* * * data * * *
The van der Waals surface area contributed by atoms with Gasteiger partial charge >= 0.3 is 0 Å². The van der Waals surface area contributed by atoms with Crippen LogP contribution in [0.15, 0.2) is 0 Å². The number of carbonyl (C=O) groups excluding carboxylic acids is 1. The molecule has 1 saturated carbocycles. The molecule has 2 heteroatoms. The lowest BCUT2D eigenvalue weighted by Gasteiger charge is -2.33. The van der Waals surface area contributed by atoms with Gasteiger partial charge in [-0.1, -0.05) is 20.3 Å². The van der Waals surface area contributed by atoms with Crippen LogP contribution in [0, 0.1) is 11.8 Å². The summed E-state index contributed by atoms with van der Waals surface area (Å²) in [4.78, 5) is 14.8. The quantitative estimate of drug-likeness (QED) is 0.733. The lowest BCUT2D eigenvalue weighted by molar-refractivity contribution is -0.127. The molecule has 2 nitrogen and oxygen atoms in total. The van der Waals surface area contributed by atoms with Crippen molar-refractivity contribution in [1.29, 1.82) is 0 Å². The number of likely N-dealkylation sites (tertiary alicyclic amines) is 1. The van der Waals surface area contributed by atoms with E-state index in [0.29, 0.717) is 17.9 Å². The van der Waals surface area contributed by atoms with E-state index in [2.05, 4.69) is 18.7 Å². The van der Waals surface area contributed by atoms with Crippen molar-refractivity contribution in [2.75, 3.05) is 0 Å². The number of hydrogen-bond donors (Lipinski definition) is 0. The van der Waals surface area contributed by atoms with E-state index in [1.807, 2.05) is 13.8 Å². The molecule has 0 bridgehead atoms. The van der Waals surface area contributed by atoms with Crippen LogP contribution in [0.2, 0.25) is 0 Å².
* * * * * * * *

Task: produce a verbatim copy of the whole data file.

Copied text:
The van der Waals surface area contributed by atoms with Gasteiger partial charge >= 0.3 is 0 Å². The van der Waals surface area contributed by atoms with Crippen LogP contribution in [0.15, 0.2) is 0 Å². The number of carbonyl (C=O) groups excluding carboxylic acids is 1. The molecule has 1 saturated carbocycles. The molecule has 2 heteroatoms. The lowest BCUT2D eigenvalue weighted by Gasteiger charge is -2.33. The van der Waals surface area contributed by atoms with Gasteiger partial charge in [-0.1, -0.05) is 20.3 Å². The van der Waals surface area contributed by atoms with Crippen LogP contribution in [0, 0.1) is 11.8 Å². The summed E-state index contributed by atoms with van der Waals surface area (Å²) in [4.78, 5) is 14.8. The quantitative estimate of drug-likeness (QED) is 0.733. The lowest BCUT2D eigenvalue weighted by molar-refractivity contribution is -0.127. The molecule has 2 nitrogen and oxygen atoms in total. The van der Waals surface area contributed by atoms with Crippen molar-refractivity contribution in [1.29, 1.82) is 0 Å². The number of likely N-dealkylation sites (tertiary alicyclic amines) is 1. The van der Waals surface area contributed by atoms with E-state index in [0.29, 0.717) is 17.9 Å². The van der Waals surface area contributed by atoms with E-state index in [2.05, 4.69) is 18.7 Å². The van der Waals surface area contributed by atoms with Crippen molar-refractivity contribution in [2.75, 3.05) is 0 Å². The number of hydrogen-bond donors (Lipinski definition) is 0. The van der Waals surface area contributed by atoms with E-state index in [1.807, 2.05) is 13.8 Å². The molecule has 0 bridgehead atoms. The van der Waals surface area contributed by atoms with Crippen LogP contribution in [0.2, 0.25) is 0 Å².